Brother-in-law, works for Perdue.
“I have always been impressed by my mother’s work ethic and have sought to emulate that every day of my life. But more than that, her commitment to non-profit work and charitable endeavors has always been a cornerstone of who she is as a person, and because of her efforts I am proud to call her my mother. Her current position with the The Read Center is not new, it is not a departure from the path she has followed for so many years—both professionally and personally—it is rather a new opportunity to help others and improve our community. I cannot be more emphatic in my support of my mother and the work she is doing for The Read Center.”
– Thomas Davis
Eldest son and Systems Engineer for Timmons.
Is there a quote that inspires you?
There have been many through the years that have inspired me. The one that is now on the white board at The READ Center is, “Stop Talking. Go. Do.” I think it says it all, so I’ll stop talking.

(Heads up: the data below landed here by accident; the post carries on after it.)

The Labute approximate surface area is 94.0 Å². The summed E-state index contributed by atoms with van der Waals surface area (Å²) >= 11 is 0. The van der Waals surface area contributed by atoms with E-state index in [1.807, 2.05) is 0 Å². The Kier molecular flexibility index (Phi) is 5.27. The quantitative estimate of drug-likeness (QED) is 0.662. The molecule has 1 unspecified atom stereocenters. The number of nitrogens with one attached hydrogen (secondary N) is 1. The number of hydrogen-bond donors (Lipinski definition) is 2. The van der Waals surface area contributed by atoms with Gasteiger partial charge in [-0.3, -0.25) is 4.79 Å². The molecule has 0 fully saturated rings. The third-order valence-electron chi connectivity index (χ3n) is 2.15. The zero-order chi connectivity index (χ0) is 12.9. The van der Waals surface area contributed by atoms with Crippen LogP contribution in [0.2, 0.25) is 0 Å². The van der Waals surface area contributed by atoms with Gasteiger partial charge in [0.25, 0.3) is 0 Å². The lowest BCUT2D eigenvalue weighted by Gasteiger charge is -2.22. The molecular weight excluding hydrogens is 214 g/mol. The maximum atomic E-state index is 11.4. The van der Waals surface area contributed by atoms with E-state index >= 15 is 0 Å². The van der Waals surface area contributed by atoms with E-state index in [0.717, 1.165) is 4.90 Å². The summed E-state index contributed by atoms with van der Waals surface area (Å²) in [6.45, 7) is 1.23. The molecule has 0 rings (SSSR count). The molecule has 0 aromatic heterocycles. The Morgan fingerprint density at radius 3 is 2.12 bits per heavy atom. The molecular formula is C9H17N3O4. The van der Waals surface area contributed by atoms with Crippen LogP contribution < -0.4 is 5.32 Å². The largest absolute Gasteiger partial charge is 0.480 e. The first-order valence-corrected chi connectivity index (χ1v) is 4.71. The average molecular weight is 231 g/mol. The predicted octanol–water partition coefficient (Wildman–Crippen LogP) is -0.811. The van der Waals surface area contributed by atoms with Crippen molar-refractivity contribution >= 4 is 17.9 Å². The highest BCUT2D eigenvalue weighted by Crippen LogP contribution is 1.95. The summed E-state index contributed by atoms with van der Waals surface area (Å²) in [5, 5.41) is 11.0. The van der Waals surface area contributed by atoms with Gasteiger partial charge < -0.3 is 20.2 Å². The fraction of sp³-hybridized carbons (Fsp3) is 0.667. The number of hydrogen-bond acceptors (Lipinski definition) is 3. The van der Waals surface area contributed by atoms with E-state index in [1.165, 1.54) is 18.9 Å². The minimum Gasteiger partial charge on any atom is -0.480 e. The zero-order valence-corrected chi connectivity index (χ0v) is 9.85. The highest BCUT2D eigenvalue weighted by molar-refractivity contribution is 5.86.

Please feel free to share additional info you’d like to share with the RichmondMom readership!
I couldn’t do an interview on a Mom website and not brag about my children. I am so very proud of my two sons, Thomas and Scott.
Thomas graduated from JMU (Go Dukes!) in three years and is a systems engineer with Timmons. Thomas is so very smart and continually challenges me to stay on top of international, national, and local events. He comes by about once a week for dinner and leftovers.
Scott was recruited to play football at Bowling Green State University. After a career ending injury, he took on an internship with Aflac and has had great success with the company. He is also very smart and driven. He will graduate from BGSU in May.
They are my passion and inspire me to continue learning and growing.
Karen, your passion inspires us. Thank you for all you are doing for the Richmond community, and for being a RichmondMom with a Mission!